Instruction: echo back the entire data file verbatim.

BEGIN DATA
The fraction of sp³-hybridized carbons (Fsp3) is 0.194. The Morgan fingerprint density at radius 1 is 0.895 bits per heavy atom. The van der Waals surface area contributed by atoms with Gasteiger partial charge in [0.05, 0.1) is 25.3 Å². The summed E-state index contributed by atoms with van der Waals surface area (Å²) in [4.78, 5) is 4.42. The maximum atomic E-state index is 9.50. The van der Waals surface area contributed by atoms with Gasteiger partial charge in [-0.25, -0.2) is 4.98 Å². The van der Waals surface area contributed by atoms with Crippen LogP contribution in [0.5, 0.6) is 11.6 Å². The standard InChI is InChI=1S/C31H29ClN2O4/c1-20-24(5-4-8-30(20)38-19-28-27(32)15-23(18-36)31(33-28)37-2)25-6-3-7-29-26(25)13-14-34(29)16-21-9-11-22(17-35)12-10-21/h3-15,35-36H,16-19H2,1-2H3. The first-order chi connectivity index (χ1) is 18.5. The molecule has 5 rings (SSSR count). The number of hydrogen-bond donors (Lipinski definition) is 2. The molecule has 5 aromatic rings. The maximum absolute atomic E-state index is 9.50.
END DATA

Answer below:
The fraction of sp³-hybridized carbons (Fsp3) is 0.194. The Morgan fingerprint density at radius 1 is 0.895 bits per heavy atom. The van der Waals surface area contributed by atoms with Gasteiger partial charge in [0.05, 0.1) is 25.3 Å². The summed E-state index contributed by atoms with van der Waals surface area (Å²) in [4.78, 5) is 4.42. The maximum atomic E-state index is 9.50. The van der Waals surface area contributed by atoms with Gasteiger partial charge in [-0.25, -0.2) is 4.98 Å². The van der Waals surface area contributed by atoms with Crippen LogP contribution in [0.5, 0.6) is 11.6 Å². The standard InChI is InChI=1S/C31H29ClN2O4/c1-20-24(5-4-8-30(20)38-19-28-27(32)15-23(18-36)31(33-28)37-2)25-6-3-7-29-26(25)13-14-34(29)16-21-9-11-22(17-35)12-10-21/h3-15,35-36H,16-19H2,1-2H3. The first-order chi connectivity index (χ1) is 18.5. The molecule has 5 rings (SSSR count). The number of hydrogen-bond donors (Lipinski definition) is 2. The molecule has 5 aromatic rings. The maximum absolute atomic E-state index is 9.50.